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Regulation Begins for Wedding Industry

Ricardo Villarreal

Guadalupe Álarez

Iván García

Carro de novios

Callejón de Chiquitos

André López

By Jesús Aguado

Shocking, flamboyant, or simple” is how those who eat, breathe, and dream weddings qualify them and, one way or another, they get an economic benefit. This year, it is projected that more than 650 weddings will be celebrated in town, bringing in revenue of 3,500 million pesos, US$166,270,783.85.

The success San Miguel de Allende has garnered in the last 15 years as a wedding destination is now to be regulated. Wedding planners have accepted the new rules that will benefit them as well as locals who have been complaining, not just about the traffic caused by the callejoneadas (processions with the bride and groom, featuring live music, giant puppets—mojigangas—alcohol, and guests).

Why Get Hitched in This City?

San Miguel is the city of love. It is one of the favorite destinations for getting married. In fact, electronic pages of rank this town in third place on its list of Nine Top Places to Get Married in Mexico. On the blog, San Miguel is in the sixth position after cities like Cabo San Lucas, Puerto Vallarta, and Cancún. International site has a list of 50 countries to get married in. In the Mexico section, San Miguel is the first option. The site also recommends having a wedding during the spring. It is “one of the best times of the year because temperatures are moderate, the flowers (azaleas and dogwood trees) are in full bloom, and the colors of the foliage make for a picture-perfect setting.”

But, why get hitched here? The same pages provide information to the internet users remarking that “for old-world charm and romance (narrow cobblestone streets, red stucco walls, and Spanish colonial-style architecture) with a mountaintop backdrop and year-round sunny temps,” San Miguel is the place. The site also states that the city is far from new, and visitors will find more historic buildings and monuments, including old churches, and Spanish style courtyards, than modern mega-resorts.

Who Gets Married in San Miguel?

Recently, Guadalupe Álvarez, owner of Penzi Weddings, was sworn in as president of the Asociación de Bodas y Eventos de San Miguel de Allende (Association of Weddings and Events), an organization that is relatively new. It was formed in 2010 with just eight members, and now it has more than 30 partners. Álvarez told Atención that the wedding industry in San Miguel started taking off 15 years ago, but it was just a destination for people from other countries until “Mexicans discovered the city.” The organization emerged because the planners wanted to be more professional.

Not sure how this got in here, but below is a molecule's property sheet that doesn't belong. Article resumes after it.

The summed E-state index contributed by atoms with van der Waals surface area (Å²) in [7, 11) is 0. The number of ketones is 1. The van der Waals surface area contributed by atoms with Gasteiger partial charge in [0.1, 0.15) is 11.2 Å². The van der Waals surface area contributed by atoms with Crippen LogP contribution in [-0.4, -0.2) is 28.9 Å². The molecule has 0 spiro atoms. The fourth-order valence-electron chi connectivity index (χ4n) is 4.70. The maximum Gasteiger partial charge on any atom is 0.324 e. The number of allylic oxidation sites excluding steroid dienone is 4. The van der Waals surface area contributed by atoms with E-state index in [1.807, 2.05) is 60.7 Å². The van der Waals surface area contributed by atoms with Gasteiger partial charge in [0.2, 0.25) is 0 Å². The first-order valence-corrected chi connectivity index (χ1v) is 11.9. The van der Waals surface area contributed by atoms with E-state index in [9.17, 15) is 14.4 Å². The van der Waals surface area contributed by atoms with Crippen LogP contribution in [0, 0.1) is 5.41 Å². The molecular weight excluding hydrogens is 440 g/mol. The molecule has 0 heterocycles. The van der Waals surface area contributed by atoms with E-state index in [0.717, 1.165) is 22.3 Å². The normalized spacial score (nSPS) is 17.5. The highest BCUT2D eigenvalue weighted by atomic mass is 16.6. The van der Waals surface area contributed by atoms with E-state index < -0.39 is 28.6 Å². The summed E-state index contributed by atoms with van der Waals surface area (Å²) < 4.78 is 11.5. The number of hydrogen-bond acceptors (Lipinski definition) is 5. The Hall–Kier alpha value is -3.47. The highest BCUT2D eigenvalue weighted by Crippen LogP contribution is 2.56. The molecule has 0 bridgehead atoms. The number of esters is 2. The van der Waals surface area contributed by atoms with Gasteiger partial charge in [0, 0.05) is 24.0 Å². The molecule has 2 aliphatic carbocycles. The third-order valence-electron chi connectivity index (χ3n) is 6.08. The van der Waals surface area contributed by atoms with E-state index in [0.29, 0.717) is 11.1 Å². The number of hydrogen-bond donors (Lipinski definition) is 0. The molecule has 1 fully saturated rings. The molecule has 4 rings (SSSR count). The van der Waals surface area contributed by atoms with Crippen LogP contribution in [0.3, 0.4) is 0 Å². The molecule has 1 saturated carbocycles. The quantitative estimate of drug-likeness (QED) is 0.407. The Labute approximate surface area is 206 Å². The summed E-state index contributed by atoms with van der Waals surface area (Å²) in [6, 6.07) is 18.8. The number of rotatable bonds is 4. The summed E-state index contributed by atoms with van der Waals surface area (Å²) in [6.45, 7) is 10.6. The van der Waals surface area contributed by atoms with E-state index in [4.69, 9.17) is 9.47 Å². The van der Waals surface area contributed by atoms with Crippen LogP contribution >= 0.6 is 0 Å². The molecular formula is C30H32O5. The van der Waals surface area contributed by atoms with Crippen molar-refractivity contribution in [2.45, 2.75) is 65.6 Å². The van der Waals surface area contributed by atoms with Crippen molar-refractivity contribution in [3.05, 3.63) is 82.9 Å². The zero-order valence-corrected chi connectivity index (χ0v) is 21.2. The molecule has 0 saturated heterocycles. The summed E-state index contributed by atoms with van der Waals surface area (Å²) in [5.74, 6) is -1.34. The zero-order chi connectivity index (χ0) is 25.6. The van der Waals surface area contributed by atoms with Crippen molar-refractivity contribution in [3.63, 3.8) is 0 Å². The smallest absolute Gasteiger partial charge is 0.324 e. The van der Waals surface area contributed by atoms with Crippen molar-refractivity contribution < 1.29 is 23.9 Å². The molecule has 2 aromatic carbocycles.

Guadalupe Álvarez started working as an event planner for the Lili Ledy toy company in Mexico City. Then she came to San Miguel and became involved in weddings with Alma Caballero. With her, Álvarez started Los Secretos, a company that dissolved a few years later. Now Guadalupe has her own company with a team of 40 people, and she also represents this industry that yearly brings more than 3,500 million pesos to San Miguel.

From Álvarez’s experience, weddings have changed a lot in 15 years. In the past, the brides just wanted a good fiesta. Now they require a super production with super decoration plus a good party, and the most demanding brides are Mexican. “In their organization everybody—members of both families, the bride and groom—makes decisions, even the parrot,” she said smiling. The less demanding are those from the United States. She noted, “The bride is the only one involved. She knows what she wants, and she is willing to pay for it.”

President Álvarez said that the Asociación de Bodas has its own records of the nationalities from people who say yes to San Miguel for the wedding party.  At Penzi, they have worked with people from 59 countries: Korea, Chile, The United States, Canada, Mexico, Australia, China, Russia… “So many people come to San Miguel to get married,” she stated.


The most common complaints about the weddings go from the noise to the traffic caused by the callejoneadas and, lately, the possible benefit the local administration is giving to the industry by pedestrianizing the streets. On the topic of pedestrians, Álvarez remarked, “We are not politicians. We are not specialists in traffic or anything that has nothing to do with weddings. We know weddings.” She remarked that the brides know how difficult it is to walk on the cobblestone streets, so guests bring comfortable shoes for themselves and the guests, especially for the callejoneadas.